The Prince of Jin, in his haste to surprise his princess; had unwisely attempted a winter assault on the city. Despite the wonder weapons and ridiculous odds in Jin’s favour, the attack failed. The outnumbered defenders of Beihai had sallied forth and destroyed the precious, experimental weapons that the Princess of Jin herself had meticulously developed and dealt a humiliating defeat that affected the Prince of Jin himself. Even the relationship between the royal couple became strained, such was the scale of the defeat.
Overnight, the mood of the Jins fell, and once more Nangong Xie found himself being stared at menacingly, with low whispers pricking his ears. Did he not come from Wu who had defeated them? He spent so much time writing, did he somehow sent back letters to Wu and warned them about the attack?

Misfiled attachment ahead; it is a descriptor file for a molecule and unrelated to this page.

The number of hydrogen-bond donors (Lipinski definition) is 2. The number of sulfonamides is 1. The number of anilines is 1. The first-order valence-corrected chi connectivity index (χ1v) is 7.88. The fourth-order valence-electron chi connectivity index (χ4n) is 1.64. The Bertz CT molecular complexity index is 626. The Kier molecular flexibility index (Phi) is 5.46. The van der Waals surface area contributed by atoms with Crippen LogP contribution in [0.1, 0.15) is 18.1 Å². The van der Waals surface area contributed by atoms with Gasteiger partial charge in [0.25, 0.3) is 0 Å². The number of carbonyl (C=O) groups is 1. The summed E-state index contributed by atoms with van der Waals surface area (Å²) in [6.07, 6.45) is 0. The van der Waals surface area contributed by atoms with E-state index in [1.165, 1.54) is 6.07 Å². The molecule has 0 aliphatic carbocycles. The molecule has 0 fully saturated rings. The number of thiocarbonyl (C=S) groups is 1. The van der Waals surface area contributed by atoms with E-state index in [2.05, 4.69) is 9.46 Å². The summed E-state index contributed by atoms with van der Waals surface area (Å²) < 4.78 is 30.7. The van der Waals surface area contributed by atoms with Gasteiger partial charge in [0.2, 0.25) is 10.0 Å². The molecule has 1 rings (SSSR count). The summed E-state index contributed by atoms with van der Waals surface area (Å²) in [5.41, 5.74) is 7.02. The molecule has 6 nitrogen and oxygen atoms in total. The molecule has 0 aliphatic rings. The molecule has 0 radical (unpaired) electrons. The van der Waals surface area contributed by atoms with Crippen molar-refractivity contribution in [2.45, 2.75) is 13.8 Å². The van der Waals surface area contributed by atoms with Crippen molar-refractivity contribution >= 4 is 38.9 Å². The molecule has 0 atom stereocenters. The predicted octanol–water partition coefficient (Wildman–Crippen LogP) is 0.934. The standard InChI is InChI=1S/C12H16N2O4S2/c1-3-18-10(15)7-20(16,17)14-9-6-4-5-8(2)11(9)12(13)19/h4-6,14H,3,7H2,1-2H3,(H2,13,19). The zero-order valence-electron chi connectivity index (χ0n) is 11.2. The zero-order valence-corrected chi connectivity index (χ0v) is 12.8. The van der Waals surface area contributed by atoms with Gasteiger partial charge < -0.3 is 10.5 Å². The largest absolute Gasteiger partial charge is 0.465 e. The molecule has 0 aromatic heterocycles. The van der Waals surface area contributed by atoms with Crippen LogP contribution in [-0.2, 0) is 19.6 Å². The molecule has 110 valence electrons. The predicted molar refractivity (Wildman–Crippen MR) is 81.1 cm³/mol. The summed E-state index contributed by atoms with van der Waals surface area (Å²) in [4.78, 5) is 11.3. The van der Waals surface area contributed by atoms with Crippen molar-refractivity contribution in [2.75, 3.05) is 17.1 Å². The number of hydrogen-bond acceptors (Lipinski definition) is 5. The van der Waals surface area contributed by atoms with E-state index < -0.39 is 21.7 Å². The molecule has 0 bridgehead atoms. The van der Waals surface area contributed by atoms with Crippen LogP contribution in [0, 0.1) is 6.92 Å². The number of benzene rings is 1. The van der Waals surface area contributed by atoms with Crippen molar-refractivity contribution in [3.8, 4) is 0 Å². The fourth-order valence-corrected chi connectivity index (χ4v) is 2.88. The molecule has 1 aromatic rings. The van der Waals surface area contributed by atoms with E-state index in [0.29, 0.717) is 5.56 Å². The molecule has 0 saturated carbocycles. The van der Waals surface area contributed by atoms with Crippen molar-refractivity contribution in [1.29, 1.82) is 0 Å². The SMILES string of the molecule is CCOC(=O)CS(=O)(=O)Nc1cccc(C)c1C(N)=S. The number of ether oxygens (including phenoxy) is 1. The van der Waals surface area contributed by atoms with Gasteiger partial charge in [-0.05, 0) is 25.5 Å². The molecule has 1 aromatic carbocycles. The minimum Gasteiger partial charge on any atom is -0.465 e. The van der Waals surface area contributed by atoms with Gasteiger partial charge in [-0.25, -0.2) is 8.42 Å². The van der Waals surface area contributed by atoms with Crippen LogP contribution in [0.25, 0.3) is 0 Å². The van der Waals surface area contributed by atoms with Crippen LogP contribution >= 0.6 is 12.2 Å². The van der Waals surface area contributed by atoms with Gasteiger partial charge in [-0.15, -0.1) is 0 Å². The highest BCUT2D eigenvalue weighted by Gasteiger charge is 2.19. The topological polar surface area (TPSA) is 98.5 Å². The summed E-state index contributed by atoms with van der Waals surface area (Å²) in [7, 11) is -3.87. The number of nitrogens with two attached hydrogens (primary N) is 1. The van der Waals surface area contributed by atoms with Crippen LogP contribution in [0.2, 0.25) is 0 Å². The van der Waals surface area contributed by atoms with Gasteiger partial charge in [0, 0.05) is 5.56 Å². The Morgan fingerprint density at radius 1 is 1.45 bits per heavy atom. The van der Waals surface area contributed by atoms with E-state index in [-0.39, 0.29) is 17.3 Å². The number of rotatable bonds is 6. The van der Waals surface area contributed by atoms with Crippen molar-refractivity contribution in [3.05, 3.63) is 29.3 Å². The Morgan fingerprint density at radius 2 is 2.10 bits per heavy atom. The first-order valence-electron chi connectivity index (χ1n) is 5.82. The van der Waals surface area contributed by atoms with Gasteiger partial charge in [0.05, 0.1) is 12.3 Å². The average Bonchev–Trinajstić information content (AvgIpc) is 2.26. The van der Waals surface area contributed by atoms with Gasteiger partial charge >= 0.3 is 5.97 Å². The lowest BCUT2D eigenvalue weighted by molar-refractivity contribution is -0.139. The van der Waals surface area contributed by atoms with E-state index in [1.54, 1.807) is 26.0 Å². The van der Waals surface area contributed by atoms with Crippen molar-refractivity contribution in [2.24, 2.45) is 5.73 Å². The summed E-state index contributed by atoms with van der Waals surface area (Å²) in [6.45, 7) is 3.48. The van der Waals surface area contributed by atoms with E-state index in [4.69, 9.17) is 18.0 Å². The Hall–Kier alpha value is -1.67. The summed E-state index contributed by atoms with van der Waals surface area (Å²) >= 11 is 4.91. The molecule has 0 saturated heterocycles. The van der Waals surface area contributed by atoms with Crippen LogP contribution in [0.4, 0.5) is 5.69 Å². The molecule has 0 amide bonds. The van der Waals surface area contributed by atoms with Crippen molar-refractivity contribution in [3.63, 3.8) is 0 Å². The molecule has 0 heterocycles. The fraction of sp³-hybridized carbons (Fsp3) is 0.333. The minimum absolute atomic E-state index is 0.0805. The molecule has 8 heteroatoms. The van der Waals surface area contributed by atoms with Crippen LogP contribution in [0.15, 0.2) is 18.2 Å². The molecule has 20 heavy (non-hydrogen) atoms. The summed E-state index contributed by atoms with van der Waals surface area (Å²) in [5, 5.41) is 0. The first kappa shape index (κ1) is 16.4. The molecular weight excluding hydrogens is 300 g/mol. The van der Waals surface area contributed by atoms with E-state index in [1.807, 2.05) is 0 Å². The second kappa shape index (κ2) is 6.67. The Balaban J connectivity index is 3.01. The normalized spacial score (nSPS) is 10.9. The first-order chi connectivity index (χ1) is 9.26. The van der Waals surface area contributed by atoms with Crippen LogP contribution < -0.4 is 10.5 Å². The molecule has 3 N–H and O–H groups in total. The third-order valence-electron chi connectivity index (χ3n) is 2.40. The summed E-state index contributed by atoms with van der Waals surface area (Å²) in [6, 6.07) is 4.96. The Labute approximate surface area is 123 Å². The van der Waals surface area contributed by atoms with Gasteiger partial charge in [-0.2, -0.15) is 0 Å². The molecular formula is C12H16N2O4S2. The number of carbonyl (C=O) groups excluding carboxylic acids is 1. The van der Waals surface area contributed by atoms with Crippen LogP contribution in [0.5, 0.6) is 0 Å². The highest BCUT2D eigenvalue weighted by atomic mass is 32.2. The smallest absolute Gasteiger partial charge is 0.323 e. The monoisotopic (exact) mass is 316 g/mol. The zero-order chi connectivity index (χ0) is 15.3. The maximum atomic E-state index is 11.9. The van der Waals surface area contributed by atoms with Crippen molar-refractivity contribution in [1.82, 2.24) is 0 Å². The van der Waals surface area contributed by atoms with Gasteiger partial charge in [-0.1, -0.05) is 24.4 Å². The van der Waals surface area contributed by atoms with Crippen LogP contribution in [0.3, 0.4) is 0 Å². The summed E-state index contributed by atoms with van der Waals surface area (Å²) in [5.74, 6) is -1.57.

What made it all the more galling that the one who had commanded the defence of Beihai was none other than Huang Ming!
Huang Ming Huang Ming Huang Ming!
When he heard the name, he had reacted so violently that his assistant and maid were frightened. In their eyes, Nangong Xie was a sullen, quiet man who spent his time writing and leeching resources from their kingdom. Suddenly the one they called The Bitter Man erupted like a volcano, sweeping aside the writing implements off the table with fury. Such was the alarm that guards were called in to calm him down.